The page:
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Freida the Frog Girl was there. So was the Human Blockhead, impassively driving nails into his skull. Fifi the India Rubber Girl tied herself into granny knots. And there was no missing Jolly Dolly, an endomorphic wonder "who is so fat," cried the barker, "that it takes 10 boys to hug her and a boxcar to lug her." Yes sir, the 1975 Indiana State Fair had something for everyone.
But no attraction, not even the big cookie bake-off or the rooster-crowing finals, was quite as compelling as the Invisible Man. He appeared—and disappeared—one boiling afternoon at the fair's speedway in the guise of Larry (Butch) Hartman, stock-car racer. Predictably, Butch won the pole position for the State Fair Century by gunning his 1974 Dodge Charger around the one-mile dirt oval in a record 38.15 seconds. But later, while leading the 100-mile race, the car developed troubles on the 76th lap, and he pulled in, never to return.
Now you see him, now you don't. That has been Butch Hartman's act ever since he began competing on the United States Auto Club circuit 10 seasons ago. Not that he makes a habit of dropping out. Hartman has won the USAC stock-car championship the last four years, and now, with the season's final coming up this Sunday in Trenton, N.J., Butch is gunning for five in a row.
Four, repeat four, consecutive championships. Be it hog calling or cookie baking, Hartman figures that a four-time champ of anything is worthy of some kind of hoopla. But there are no PR roosters crowing for Butch. His feat is the best-kept secret in auto racing.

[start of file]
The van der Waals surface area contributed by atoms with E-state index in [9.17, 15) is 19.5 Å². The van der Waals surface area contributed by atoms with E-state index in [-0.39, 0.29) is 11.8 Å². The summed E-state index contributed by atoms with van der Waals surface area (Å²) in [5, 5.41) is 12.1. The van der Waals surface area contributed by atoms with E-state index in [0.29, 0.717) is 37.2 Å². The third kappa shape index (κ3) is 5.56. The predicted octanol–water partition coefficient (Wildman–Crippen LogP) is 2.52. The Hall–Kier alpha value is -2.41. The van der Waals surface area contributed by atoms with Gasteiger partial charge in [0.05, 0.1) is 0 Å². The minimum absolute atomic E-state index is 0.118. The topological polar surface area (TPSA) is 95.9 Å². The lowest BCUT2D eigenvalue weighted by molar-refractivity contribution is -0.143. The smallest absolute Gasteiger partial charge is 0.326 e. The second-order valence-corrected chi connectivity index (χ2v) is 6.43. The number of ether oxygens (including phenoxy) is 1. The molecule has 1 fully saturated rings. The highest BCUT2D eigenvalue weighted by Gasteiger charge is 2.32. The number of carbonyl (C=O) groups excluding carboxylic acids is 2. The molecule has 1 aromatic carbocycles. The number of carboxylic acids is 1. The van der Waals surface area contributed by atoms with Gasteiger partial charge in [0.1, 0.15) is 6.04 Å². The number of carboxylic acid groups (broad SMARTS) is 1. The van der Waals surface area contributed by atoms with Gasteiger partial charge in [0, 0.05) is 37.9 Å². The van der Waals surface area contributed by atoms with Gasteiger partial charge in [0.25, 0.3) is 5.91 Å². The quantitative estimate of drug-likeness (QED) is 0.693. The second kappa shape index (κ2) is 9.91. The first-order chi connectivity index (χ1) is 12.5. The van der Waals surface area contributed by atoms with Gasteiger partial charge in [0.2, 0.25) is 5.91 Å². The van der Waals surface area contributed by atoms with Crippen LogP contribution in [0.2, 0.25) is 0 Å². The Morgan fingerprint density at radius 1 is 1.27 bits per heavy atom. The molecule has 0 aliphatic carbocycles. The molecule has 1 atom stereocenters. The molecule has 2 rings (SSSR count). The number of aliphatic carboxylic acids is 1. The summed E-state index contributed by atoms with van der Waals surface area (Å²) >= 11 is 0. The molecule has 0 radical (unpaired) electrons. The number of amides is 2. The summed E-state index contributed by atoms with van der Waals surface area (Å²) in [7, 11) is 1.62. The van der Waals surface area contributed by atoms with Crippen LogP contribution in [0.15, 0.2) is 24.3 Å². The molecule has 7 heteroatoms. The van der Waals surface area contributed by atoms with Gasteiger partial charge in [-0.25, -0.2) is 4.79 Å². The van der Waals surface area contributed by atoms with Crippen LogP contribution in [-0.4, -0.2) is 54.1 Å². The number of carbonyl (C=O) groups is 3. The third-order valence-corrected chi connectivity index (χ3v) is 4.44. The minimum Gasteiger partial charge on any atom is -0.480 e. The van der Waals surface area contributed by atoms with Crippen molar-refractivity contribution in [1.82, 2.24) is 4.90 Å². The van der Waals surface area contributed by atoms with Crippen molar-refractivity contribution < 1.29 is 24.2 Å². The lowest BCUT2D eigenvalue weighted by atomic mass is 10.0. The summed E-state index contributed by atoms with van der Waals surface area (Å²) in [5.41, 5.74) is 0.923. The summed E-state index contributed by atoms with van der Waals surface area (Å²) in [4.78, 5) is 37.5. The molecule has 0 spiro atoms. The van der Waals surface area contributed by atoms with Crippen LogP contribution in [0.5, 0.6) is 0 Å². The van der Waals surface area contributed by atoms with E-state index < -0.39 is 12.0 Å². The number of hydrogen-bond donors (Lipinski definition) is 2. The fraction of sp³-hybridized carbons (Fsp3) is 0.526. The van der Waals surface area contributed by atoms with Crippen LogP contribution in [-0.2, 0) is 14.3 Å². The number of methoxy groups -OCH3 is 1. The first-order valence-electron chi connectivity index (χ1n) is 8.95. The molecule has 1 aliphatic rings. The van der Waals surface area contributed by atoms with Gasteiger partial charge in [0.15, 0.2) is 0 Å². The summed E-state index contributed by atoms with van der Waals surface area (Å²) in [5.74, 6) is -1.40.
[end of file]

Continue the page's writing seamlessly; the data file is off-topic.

True, Hartman has won some money—$27,805 so far this year, $299,450 during his career. But that is not the stuff on which egos are fed. What Butch wants, indeed craves, is recognition, just the tiniest bit of acclaim in the world outside the USAC ovals. Yet beyond such stock-car outposts as Odessa, Mo. and Salem, Ind., Butch Hartman is, in his own words, "a nobody."
"Shoot," says Butch, "we can't even stir up some dust in my own home state." That fact was made stingingly clear earlier this year when Hartman, a native of Zanesville, Ohio, put his car on display at trade fairs in Akron and Toledo. "There must have been 300,000 people see our car," says the Invisible Man, "and three-quarters of them never even heard of Butch Hartman or the USAC stocks. We couldn't believe it. What does a guy have to do to get a little recognition?"
In Zanesville, it helps to hang out at Mama Bucci's, a pizzeria that is half a lap or so from Hartman's garage. In fact, until he developed a hankering for Mama's lasagna, Butch was just another meatball, known in Zanesville but nowhere near as noted as Zane Grey, the town's favorite son. That affront was corrected by Ron Bucci, an adman who helps run Mama's place. "Butch comes into our restaurant to eat after every race," says Bucci, "and I'd always ask him how he did because I never saw the results in our paper. This kept going on for four years until this summer. I finally said, 'By darn, it's about time people found out who Butch Hartman is.' "
In a town of barely 33,000 souls it is hard to ignore a lamppost, much less a four-time national champion. Nonetheless, when Bucci called the editor of the Zanesville Times Recorder to rev up some publicity the reply was, "Butch who?"
Zanesville's Ambassador to the Automobile World, that's who. At least that is the billing Bucci demanded when he induced the mayor to proclaim Aug. 18-24 as Butch Hartman Week. Promotional wheels whirling, Bucci got local merchants to plaster 24 billboards with THIS IS BUTCH HARTMAN COUNTRY. Butch Hartman T shirts and bumper stickers were cranked out. Station WHIZ extolled Butch in a half-hour TV special. And The Times Recorder belatedly discovered the Wizard on Wheels—"a genuine folk hero who could stand shoulder-to-shoulder with the likes of Paul Bunyan and never bat an eyelash"—in feature stories wrapped around congratulatory ads. Zane Grey, move over.
The finale was a car caravan that followed Hartman to the Indy Fairgrounds. No matter that his Charger didn't finish; 500 supporters whooping it up in the grandstand can make a man feel downright visible.